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Paul Swydan | Statistically Thinking

Outlook isn’t great for Red Sox pitching rotation prospects

Edwin Escobar has the highest projected strikeout-to-walk percentage of any of the 11 current candidates for a spot in next season’s starting pitching rotation. AP

The Red Sox have no shortage of starting pitcher candidates on their roster for the 2015 season. With 11 players currently in the mix, the team has more than enough depth to withstand the normal wear and tear of a season.

My colleague at FanGraphs, Eno Sarris, has found that the average team needs 10 starting pitchers in any given season. But there’s a big difference between depth and quality depth, and despite the plethora of candidates willing to step into the rotation, Boston finds itself precariously thin.

Simply put, the team doesn’t have a lot of quality options. This is perhaps best exemplified by Clay Buchholz. For the past decade, we have been captivated by the inescapable highs and lows of Buchholz’s career. He has a no-hitter on his resume, and has twice been an American League All-Star. And yet, he has rarely pitched well consistently. Since 2008, his 13.3 WAR ranks just 60th among big league pitchers. His 3.98 ERA ranks 93rd out of 219 qualified starting pitchers, and his 4.09 Fielding Independent Pitching, or FIP – a metric that attempts to strip away the positive or negative effects of a team’s defense on its pitchers and evaluate pitchers on what they can control, namely strikeouts, walks, hit by pitches and home runs – ranks just 108th.

In other words, he’s middle of the pack at best.

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If we focus on the past three seasons, the picture doesn’t improve. Since 2012, his 4.19 ERA and 3.98 FIP – essentially the same as his career marks – rank just 93rd and 67th, respectively, out of a sample of 121 pitchers. That’s not especially encouraging. And the bad news is that Buchholz might just be the best bet among the established starting pitchers the Red Sox currently have.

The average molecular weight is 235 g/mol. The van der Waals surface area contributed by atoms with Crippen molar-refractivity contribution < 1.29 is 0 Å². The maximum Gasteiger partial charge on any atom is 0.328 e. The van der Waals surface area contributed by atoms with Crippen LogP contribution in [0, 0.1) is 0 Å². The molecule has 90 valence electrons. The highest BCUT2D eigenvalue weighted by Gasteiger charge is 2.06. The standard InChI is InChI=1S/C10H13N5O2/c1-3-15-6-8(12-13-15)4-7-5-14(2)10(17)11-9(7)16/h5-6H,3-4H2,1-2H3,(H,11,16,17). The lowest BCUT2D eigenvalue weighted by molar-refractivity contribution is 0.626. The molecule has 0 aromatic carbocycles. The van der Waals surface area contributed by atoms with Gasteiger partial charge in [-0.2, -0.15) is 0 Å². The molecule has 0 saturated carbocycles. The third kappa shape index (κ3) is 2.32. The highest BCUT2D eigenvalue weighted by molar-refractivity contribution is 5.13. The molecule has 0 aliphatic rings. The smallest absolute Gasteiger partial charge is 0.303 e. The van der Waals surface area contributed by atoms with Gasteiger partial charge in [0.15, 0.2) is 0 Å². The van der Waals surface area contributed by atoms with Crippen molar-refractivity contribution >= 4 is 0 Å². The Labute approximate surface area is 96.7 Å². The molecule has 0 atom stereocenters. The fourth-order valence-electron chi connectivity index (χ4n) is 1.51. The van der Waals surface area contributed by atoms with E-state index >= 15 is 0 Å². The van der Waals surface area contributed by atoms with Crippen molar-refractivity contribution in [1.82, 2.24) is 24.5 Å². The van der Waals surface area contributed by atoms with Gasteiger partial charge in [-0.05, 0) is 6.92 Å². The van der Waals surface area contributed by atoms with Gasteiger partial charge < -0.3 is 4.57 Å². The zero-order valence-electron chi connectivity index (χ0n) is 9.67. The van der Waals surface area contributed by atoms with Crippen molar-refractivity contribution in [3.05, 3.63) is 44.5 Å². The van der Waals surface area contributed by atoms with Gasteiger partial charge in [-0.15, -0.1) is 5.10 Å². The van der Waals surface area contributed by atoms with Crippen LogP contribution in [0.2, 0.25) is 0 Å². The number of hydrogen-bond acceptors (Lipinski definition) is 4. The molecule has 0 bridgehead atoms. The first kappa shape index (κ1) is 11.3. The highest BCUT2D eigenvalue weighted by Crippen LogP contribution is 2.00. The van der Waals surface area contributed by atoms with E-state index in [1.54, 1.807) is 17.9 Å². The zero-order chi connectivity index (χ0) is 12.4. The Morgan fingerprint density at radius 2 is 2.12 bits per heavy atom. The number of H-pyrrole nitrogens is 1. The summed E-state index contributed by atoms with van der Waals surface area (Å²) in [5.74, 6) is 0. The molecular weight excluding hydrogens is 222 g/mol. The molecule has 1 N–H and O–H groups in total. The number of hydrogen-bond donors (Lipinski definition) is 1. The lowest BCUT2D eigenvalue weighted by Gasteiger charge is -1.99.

One of the best ways to predict future performance is to look at strikeout and walk rate, particularly in tandem (K-BB%). Last season, the major league average for K-BB% was 12.7 – in other words, the average pitcher struck out 12.7 percent more batters than he walked. Out of the Red Sox’ 11 potential starters in 2015, the only one who posted better than average K-BB% were prospects Henry Owens, and Eduardo Rodriguez (Edwin Escobar was very close as well). And it wasn’t that some of the team’s pitchers were slightly below average. Many of them were way below average.

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Joe Kelly, Allen Webster, and Anthony Ranaudo performed particularly poorly. Of the 208 pitchers who tossed at least 30 innings last season as a starting pitcher, all three were in the bottom 20 in K-BB%. Webster was eighth worst, and Ranaudo finished dead last – just one of two pitchers to finish with a negative K-BB% (the other was the 32-year-old Paul Maholm, whose season ended in August due to knee surgery).

Obviously, Webster and Ranaudo didn’t have a lot of time in the majors, and during the time they did spend in Boston the team was out of contention and not necessarily fielding its best lineup, but defenders really shouldn’t have much effect, if any, on a pitcher’s ability to strike out batters and limit walks. And while the sample isn’t large, their projections for next season don’t paint a rosier picture.